DOI: 10.1111/amet.13248 ISSN: 0094-0496

Anthropology and complicated people

Alexander Edmonds
  • Anthropology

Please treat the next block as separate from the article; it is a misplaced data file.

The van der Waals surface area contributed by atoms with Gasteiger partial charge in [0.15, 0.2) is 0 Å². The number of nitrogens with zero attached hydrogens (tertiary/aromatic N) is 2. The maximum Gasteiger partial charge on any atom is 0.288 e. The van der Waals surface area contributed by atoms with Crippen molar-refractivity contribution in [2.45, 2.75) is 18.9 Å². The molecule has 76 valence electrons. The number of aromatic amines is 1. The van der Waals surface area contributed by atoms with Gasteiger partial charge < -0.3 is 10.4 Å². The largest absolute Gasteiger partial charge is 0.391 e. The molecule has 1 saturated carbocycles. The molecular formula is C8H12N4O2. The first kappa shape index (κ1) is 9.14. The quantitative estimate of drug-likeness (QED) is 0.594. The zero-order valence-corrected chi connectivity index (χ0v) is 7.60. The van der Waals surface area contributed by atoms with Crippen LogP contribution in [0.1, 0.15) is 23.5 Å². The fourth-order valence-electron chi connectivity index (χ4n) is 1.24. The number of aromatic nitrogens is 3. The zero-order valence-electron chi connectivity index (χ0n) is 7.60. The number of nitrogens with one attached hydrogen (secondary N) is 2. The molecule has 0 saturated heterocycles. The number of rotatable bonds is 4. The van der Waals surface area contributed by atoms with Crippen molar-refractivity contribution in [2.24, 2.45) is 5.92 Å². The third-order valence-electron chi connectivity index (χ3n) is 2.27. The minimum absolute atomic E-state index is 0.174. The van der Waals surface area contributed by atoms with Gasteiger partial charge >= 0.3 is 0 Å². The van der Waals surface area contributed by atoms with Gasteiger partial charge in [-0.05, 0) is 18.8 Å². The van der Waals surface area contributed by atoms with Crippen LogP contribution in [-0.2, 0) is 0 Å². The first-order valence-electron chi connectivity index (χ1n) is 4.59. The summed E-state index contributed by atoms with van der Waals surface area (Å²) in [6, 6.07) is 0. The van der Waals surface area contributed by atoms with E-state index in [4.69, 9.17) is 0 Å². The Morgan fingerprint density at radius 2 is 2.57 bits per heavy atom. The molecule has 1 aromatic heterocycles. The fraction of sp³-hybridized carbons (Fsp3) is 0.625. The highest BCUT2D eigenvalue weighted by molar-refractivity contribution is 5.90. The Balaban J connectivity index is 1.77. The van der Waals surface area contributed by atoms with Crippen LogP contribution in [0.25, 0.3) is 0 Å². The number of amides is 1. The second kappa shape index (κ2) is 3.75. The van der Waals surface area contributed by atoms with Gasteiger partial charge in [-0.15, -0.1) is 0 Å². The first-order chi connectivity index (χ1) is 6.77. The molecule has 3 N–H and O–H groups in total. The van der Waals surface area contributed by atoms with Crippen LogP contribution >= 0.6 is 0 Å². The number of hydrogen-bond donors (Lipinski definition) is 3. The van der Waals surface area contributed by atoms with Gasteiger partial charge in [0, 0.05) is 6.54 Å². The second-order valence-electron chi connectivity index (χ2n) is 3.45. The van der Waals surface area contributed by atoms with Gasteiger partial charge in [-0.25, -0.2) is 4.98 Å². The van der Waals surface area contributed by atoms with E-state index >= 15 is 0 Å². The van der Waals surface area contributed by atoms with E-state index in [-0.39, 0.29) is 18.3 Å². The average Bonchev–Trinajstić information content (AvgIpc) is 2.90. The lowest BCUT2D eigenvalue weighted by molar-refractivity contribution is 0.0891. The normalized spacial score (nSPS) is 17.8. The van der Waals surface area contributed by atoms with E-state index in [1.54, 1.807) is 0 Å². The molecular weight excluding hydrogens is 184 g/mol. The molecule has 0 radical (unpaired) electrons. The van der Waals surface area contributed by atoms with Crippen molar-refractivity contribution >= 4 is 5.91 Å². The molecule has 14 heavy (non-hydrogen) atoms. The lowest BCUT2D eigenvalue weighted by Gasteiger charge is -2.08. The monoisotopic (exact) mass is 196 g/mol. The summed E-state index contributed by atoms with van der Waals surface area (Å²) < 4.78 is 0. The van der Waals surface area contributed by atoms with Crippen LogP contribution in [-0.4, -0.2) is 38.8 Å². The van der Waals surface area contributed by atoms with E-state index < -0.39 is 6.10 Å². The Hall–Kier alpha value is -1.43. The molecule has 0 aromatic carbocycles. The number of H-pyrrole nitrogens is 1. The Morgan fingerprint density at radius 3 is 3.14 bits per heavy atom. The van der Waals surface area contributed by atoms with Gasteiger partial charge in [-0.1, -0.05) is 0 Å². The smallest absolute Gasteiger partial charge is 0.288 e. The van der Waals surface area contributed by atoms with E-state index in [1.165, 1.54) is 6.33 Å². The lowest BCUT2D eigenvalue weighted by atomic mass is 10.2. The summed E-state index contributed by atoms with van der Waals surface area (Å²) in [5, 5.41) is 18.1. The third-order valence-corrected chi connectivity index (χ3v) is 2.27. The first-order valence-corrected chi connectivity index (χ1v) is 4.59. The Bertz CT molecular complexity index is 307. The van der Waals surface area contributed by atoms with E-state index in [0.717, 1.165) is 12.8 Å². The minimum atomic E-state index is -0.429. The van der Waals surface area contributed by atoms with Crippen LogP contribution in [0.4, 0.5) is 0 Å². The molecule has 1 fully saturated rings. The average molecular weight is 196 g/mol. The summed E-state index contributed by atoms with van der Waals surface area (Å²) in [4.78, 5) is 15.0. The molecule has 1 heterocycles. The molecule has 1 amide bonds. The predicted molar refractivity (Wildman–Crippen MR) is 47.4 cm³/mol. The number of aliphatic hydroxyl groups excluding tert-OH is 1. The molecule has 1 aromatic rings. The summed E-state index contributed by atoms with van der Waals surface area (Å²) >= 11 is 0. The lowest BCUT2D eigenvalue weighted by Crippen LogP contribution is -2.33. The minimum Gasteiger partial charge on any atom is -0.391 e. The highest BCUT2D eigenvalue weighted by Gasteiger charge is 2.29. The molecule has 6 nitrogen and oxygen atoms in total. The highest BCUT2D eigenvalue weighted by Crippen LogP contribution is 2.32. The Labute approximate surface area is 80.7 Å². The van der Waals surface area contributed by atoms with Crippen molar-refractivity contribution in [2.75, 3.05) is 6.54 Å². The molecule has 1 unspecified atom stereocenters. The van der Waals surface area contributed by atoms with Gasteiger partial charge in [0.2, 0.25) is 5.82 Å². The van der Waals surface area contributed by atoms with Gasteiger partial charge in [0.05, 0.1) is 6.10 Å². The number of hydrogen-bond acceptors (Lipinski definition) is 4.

Revealing complexity in the world—but also creating it—is at the heart of anthropology. It shapes our engagement with theory and ethics, writing and visual style, and choice of research subjects. But does it create blind spots? I respond to this question by discussing studies of violence, and my ethnographic material in progress on British ex‐soldiers. Owing to the ethical norm of suspending moral judgment of our research participants, we tend to avoid portraying their unlikable traits, internal contradictions, or troubling actions that do not advance our arguments. Ethnography often reveals florid complexity in structures or systems, but it creates simpler depictions of the people who inhabit these forms. Yet, since anthropology has long aimed to holistically capture the truth of social life, it should allow more space in ethnographic narrative for complicated protagonists.

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